WTC Investigators Urge Building Designers to Use Fire Protection Engineers
The building and fire safety investigators of the WorldTradeCenter disaster have recommended that fire protection engineers be included in the design team for high-risk and tall buildings.
This is one of 30 draft recommendations recently announced by the National Institute of Standards and Technology (NIST) aimed at improving the safety of tall buildings, their occupants and first responders.
NIST has no authority to implement its recommendations, but strongly urges local public officials and design professionals to adopt them in the future.
Currently, there are no requirements for building designers to employ fire protection engineers as part of a building’s design team. NIST recommends that fire protection engineers be part of the design team providing the standard of care when designing buildings that employ innovative or unusual structural and fire safety systems.
“Using science and technology, fire protection engineers analyze how buildings are used, how fires start, how fires grow, and how fire and smoke affect people, buildings and property,” said Society of Fire Protection Engineers (SFPE) Technical Director Morgan Hurley. “Having these special skills available during the design of a building is critical to ensuring that buildings are safe in the event of fire.”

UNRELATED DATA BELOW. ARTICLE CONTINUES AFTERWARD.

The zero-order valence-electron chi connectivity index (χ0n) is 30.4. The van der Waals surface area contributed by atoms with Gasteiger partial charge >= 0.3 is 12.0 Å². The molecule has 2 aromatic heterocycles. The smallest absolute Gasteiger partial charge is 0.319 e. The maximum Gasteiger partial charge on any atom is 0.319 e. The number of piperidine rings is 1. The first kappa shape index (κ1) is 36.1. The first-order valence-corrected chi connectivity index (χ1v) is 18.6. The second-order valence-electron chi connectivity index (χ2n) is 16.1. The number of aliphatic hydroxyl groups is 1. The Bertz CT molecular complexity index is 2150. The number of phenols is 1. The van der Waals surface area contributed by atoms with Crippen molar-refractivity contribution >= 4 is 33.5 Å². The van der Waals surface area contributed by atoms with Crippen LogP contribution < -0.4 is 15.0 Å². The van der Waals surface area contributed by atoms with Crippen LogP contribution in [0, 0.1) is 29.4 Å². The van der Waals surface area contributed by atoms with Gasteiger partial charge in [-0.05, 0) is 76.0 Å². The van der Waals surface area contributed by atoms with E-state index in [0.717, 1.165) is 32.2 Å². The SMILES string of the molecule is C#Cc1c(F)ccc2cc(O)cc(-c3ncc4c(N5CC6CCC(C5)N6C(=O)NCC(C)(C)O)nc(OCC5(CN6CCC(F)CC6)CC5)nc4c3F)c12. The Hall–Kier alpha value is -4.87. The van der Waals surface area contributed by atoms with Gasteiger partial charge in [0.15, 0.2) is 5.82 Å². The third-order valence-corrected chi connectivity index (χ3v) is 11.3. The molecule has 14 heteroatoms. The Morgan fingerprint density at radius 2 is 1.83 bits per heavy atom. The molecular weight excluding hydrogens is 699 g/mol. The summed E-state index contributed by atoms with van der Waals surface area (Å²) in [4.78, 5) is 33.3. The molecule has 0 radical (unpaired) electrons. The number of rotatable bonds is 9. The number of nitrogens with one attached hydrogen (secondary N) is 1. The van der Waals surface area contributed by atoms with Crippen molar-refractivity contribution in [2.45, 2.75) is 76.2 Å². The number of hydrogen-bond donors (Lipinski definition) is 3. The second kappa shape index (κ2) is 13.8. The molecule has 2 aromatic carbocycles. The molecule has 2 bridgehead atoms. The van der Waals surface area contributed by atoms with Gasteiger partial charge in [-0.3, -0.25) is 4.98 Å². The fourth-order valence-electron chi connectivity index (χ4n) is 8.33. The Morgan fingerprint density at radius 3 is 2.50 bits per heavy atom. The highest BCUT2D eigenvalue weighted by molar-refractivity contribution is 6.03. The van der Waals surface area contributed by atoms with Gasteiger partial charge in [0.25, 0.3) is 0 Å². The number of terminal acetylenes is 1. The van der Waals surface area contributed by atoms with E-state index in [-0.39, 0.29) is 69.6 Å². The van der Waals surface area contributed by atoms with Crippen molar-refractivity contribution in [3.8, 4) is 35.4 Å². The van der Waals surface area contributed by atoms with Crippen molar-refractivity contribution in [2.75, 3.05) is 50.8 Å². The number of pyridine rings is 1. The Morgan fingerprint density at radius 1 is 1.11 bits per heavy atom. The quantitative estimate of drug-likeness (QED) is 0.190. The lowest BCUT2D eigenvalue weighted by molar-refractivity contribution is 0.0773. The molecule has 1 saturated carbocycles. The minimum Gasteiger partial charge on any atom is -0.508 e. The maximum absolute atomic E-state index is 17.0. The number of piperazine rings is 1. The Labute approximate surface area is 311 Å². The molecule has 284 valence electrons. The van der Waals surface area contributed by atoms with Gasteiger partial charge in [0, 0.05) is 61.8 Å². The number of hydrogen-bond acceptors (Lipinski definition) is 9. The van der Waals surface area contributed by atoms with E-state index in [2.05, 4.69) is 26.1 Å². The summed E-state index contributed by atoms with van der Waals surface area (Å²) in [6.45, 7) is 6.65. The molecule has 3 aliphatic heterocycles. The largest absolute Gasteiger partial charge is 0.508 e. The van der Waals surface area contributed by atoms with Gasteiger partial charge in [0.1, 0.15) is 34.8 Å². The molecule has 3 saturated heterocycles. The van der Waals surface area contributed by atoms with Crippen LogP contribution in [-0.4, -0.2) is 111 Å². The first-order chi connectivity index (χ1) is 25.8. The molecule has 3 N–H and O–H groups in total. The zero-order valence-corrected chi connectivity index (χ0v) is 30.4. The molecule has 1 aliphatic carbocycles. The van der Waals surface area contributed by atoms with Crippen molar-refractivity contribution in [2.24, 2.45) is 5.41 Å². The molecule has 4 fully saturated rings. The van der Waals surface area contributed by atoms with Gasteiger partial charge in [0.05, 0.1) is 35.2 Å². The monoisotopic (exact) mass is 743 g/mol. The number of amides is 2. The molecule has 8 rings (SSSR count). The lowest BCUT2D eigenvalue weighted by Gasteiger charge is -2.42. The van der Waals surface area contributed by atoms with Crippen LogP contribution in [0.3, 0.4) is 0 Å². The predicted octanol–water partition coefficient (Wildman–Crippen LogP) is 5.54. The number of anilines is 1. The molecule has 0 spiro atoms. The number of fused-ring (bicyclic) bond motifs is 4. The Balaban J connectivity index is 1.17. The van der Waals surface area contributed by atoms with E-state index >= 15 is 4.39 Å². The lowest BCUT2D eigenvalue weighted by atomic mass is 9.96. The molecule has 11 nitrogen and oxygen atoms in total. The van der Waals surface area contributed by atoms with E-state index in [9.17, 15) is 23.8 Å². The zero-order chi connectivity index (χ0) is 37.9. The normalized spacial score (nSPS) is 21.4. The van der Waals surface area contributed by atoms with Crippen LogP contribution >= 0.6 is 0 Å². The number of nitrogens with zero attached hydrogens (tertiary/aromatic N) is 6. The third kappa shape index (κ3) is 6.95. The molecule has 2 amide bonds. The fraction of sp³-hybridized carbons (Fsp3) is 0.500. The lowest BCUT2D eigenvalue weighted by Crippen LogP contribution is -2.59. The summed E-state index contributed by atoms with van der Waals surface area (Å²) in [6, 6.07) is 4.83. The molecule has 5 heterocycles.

SFPE members strive to advance the knowledge and skills of fire protection engineering. The NIST report also recommends that continuing education curricula should be developed for training structural engineers, architects and fire protection engineers in modern fire protection principals and technologies.
“Tall buildings have unique features that make designing ways to keep people safe and protect property from fire more challenging,” said SFPE Engineering Program Manager Chris Jelenewicz. “Because of these unique features, it is imperative for design professionals to understand the current fire protection practices and technologies that keep people safe from fire in tall buildings.”
To help make one of the NIST recommendations a reality, SFPE is currently developing web-based distance-learning programs to train fire service, local code enforcement officials and design professionals on topics of modern fire protection engineering principals and technology.
For more information, go to firstname.lastname@example.org www.sfpe.org .
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